So, polyphonic leads with overlapping release tails? Don't bother. Expect buggy, randomly cut release tails. Just use gate mode with delay/reverb, or try TAL-U-No-60.
I've been a fan of Juno's for over 20 years when I used to play a Juno 106 in a band. Recently, I just bought a Juno 106 so it gave me a good opportunity to compare the software to a real vintage Juno. I know the Juno 60 and 106 are not the same but they are very similar sound wise with that distinctive Juno sound.
The first thing that strikes you is that is really sounds like a vintage Juno. Get a quick pad set up, add the Juno chorus and suddenly your transported back 25 years. Get a bass sound going with a fast filter envelope going and start twisting the filters and you start hearing some absolute classic bass sounds. One other thing is that Juno's have an amazing ability to sit in the mix and this emulation is no different.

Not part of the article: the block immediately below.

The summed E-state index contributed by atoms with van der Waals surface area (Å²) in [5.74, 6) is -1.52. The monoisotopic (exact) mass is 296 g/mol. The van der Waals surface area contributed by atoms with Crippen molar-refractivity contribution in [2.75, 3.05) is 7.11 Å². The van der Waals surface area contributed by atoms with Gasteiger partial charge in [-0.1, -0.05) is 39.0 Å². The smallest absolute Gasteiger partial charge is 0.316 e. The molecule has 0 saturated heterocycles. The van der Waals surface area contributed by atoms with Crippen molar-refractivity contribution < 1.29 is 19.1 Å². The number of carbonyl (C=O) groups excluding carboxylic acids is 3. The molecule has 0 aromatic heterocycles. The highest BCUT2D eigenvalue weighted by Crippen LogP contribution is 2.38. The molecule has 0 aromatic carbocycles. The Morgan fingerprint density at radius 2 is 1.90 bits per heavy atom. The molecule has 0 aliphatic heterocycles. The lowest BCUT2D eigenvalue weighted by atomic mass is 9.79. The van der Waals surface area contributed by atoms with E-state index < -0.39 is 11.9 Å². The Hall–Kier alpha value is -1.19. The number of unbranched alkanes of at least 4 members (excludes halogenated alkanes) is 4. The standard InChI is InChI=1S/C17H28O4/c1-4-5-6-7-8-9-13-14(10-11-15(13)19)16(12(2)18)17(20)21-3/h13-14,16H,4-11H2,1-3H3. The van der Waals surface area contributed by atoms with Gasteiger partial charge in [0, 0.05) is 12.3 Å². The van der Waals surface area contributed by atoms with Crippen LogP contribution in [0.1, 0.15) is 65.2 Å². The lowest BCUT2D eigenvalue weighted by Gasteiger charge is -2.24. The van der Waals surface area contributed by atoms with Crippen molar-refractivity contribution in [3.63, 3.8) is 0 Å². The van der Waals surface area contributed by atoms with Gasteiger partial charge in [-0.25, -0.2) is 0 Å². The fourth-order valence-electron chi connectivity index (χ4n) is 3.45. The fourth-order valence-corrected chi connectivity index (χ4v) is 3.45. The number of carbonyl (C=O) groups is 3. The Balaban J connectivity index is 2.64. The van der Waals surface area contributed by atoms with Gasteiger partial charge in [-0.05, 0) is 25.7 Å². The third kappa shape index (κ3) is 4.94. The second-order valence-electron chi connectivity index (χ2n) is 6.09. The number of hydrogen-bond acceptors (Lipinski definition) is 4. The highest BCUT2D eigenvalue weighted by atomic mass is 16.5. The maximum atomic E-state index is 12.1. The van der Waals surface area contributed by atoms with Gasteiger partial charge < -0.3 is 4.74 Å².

Once you tweak the settings, I could get sounds that were exact duplicates of the real thing, sure there we slight tonal differences across the keyboard but probably there would be with any two old Juno's sitting side by side.
In many ways, this is the most faithful analogue synth recreation i've heard and it's just amazing that it's free.
If your are a Juno lover, then you really do need to give this a try
Since a few days I've got a real Roland Juno 60 at home. It belongs to a band member. I was curious if this U-No62 VSTi really was any good compared to the real thing. Downloaded it and to cut a long story short: it's amazing.